Sarah "Sallie" Saunders Claytor Leftwich Smith

Sarah Leftwich Smith was born on September 28, 1807 in Bedford County, Virginia to Rev. William and Sarah Leftwich. Her father, William, was the son of Col. Thomas Leftwich and her mother, Sarah, was the daughter of Augustine Leftwich II, brother of Thomas. Thus, William and Sarah were first cousins, which was quite common at that time.

Sallie, as she was called all her life, married John Wesley Smith on March 14, 1827 in Bedford County. John ran the plantation in Pittsylvania County of his father, Reuben Smith, who had been wounded in the face during the Revolutionary War and Sallie joined him there. Their first three children were born on that plantation. Sallie's father had given the young couple a farm in Bedford County and in 1831 after Reuben's death, they removed to the Lynchburg area of Bedford County where seven more children were born.

In March 1844, John Wesley Smith died leaving Sallie with ten children to raise. Sallie's brother, William Burwell Leftwich, had emigrated to Pettis County, Missouri and Sallie decided to sell the Lynchburg plantation and start a new life in Missouri. In October 1846, she left Virginia with her ten children, five boys and five girls from ages 3 to 16 years old, to undertake an overland journey of a thousand miles. According to a letter written years later by her son (Ferdinand I believe), they traveled with fourteen slaves, three wagons of household goods and a ten-seat carryall wagon equipped with tents for camping. For four weeks they progressed over the mountains of Virginia and finished their journey by steamer down the Ohio River to St. Louis where they were met by John's sister, Judith Smith McCartan. Resting at Aunt Judith's home, they then proceeded for another two weeks through rain, sleet and snow, arriving in Pettis County in December 1846, after a journey of six weeks. William had a log cabin prepared for them and there they began a new life. Sallie ran her tobacco farm and raised her children. She later lived in Wellington and Lexington, Lafayette County, Missouri.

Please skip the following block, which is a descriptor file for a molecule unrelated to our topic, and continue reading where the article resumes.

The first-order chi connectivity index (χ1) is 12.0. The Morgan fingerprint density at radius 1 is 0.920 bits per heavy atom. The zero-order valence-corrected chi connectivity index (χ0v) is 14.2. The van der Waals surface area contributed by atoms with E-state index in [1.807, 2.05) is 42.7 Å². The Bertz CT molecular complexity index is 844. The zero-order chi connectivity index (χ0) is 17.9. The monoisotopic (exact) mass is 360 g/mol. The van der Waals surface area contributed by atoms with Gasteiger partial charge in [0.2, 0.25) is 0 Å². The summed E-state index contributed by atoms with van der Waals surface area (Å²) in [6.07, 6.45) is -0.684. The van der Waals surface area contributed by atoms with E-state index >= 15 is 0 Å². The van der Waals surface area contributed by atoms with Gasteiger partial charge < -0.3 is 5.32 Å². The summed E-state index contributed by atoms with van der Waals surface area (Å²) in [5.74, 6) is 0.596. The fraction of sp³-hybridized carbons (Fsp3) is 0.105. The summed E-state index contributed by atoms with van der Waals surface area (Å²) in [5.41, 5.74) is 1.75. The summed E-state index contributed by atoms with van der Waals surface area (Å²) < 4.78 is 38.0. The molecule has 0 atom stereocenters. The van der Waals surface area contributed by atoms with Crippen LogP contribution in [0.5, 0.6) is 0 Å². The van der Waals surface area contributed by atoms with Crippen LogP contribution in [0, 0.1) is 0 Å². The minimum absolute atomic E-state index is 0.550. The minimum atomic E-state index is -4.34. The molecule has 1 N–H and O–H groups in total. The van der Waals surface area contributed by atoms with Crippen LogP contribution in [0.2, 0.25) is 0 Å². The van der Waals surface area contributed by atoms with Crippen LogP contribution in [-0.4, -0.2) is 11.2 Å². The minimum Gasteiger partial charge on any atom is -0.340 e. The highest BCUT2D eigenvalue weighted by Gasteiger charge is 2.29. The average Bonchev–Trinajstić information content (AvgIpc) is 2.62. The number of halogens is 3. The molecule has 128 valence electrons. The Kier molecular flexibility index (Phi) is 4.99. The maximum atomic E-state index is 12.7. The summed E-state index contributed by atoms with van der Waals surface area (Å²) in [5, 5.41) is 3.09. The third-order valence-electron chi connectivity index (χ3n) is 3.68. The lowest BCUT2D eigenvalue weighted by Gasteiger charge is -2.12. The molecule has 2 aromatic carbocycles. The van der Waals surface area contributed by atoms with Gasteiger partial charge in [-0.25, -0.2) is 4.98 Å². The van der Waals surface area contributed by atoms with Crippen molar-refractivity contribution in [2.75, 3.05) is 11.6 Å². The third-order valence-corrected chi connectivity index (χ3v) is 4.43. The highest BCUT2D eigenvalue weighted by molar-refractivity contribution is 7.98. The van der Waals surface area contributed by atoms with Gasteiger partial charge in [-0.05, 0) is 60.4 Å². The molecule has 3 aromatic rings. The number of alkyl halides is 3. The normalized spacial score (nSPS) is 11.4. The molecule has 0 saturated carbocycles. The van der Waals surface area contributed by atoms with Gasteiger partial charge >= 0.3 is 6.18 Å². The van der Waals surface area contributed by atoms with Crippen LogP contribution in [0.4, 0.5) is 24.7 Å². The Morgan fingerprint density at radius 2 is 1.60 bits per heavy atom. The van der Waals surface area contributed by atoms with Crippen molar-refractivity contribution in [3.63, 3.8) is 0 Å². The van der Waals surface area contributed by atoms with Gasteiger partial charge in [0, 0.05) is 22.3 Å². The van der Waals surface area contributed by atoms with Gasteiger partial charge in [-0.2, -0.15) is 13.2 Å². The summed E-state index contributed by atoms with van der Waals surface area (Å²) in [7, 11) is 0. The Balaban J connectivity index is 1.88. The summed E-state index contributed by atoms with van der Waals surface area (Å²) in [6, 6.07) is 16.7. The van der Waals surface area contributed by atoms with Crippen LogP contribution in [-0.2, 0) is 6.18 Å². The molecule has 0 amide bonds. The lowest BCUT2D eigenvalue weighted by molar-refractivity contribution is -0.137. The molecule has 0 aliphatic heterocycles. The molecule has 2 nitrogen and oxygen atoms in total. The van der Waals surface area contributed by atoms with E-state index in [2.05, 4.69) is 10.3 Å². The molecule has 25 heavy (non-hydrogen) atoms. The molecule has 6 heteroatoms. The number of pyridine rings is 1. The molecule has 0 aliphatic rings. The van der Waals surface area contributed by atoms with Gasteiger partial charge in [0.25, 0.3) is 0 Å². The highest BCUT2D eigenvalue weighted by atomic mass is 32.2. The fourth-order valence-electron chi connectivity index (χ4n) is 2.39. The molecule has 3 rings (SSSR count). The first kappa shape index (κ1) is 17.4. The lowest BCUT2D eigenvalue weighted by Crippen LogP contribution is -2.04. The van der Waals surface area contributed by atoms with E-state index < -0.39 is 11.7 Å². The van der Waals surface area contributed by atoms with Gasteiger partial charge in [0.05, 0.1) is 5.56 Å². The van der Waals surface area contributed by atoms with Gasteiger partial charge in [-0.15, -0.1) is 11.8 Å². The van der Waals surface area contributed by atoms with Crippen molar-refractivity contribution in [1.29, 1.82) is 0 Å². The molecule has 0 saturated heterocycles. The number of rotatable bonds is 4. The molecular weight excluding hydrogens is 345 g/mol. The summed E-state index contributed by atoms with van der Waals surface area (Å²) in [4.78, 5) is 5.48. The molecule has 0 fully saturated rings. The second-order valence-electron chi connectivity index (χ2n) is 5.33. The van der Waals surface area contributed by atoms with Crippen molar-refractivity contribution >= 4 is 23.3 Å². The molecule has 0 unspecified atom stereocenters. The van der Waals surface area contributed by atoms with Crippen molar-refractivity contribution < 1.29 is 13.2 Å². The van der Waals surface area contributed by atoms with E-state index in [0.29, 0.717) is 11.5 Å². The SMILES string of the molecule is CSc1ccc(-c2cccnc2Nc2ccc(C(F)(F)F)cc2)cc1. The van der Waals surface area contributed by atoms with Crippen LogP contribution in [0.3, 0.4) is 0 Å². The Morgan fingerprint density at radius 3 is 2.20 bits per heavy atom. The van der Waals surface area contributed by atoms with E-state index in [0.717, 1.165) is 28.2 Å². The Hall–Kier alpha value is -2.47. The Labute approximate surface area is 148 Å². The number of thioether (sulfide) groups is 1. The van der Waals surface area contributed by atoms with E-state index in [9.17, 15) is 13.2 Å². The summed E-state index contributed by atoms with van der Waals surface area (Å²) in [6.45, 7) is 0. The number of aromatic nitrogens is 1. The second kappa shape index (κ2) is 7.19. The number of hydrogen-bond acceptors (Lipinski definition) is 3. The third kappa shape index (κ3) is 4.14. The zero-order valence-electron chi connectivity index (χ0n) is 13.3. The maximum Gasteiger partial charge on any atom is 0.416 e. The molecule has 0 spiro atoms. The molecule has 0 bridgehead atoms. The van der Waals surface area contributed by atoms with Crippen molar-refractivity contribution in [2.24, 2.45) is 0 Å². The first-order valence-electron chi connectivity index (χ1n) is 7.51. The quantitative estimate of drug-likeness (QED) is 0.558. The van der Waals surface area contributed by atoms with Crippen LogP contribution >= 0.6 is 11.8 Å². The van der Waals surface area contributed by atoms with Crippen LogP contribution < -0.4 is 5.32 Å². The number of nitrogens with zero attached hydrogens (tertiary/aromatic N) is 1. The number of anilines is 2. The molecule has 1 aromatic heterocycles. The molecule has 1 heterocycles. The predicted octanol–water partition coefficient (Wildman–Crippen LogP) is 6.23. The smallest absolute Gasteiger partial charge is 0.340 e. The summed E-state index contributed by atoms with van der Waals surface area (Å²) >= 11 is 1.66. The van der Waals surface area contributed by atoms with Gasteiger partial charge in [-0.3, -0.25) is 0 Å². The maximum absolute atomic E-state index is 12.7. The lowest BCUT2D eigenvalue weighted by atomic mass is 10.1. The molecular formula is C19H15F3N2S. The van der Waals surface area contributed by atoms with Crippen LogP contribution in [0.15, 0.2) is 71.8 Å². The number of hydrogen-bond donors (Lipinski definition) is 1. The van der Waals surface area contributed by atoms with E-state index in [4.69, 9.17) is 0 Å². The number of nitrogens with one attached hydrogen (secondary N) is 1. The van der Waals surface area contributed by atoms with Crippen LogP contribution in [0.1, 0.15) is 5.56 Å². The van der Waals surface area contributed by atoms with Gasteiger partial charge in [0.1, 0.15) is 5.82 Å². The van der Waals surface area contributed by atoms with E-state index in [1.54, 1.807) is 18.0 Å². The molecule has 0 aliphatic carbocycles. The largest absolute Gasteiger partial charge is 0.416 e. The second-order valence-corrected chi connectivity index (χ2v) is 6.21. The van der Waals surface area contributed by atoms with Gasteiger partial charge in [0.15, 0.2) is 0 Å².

In 1875, Sallie traveled across the country again to Los Angeles, California to care for the large family of her eldest son, William Jasper Smith, who had been recently widowed. She remained in California until 1878, returning to Cooper County, Missouri where she lived with her son Captain Leslie Smith and his family. When Will first announced his engagement, Sallie wrote in a poignant letter that she feared she would never see him again and wished that gold had never been discovered in California. Gold had lured Will, Ferd and Leslie to the wild West and Will stayed, starting a vineyard and later an orange grove with money he made driving cattle to the West from Missouri. (There is a family story that Sallie made an earlier trip to California to bring Leslie home to Missouri when she learned that he was entangled with a woman. The details are a deep secret and no record of the woman or subsequent child have been passed to posterity.)

Sallie S. C. Smith died April 6, 1881, in Boonville, Cooper County, Missouri. She is buried in Walnut Grove Cemetery next to the obelisk of her son T. Leslie Smith and his two wives. The stone was eventually covered with moss and illegible. The summer of 2006, her great-granddaughter, Doris Smith Haley and great great-granddaughter, Dianne Haley Gomez, cleaned the stone, and using shaving cream to raise the lettering, discovered her grave.

Sallie S.C. Smith led a remarkable life and we honor her courage. Born at the beginning of the nineteenth century, she raised ten children alone, traveled the wide expanses of the American frontier and now rests in a beautiful little cemetery in Boonville, Missouri.

Dianne Haley Gomez May 23, 2008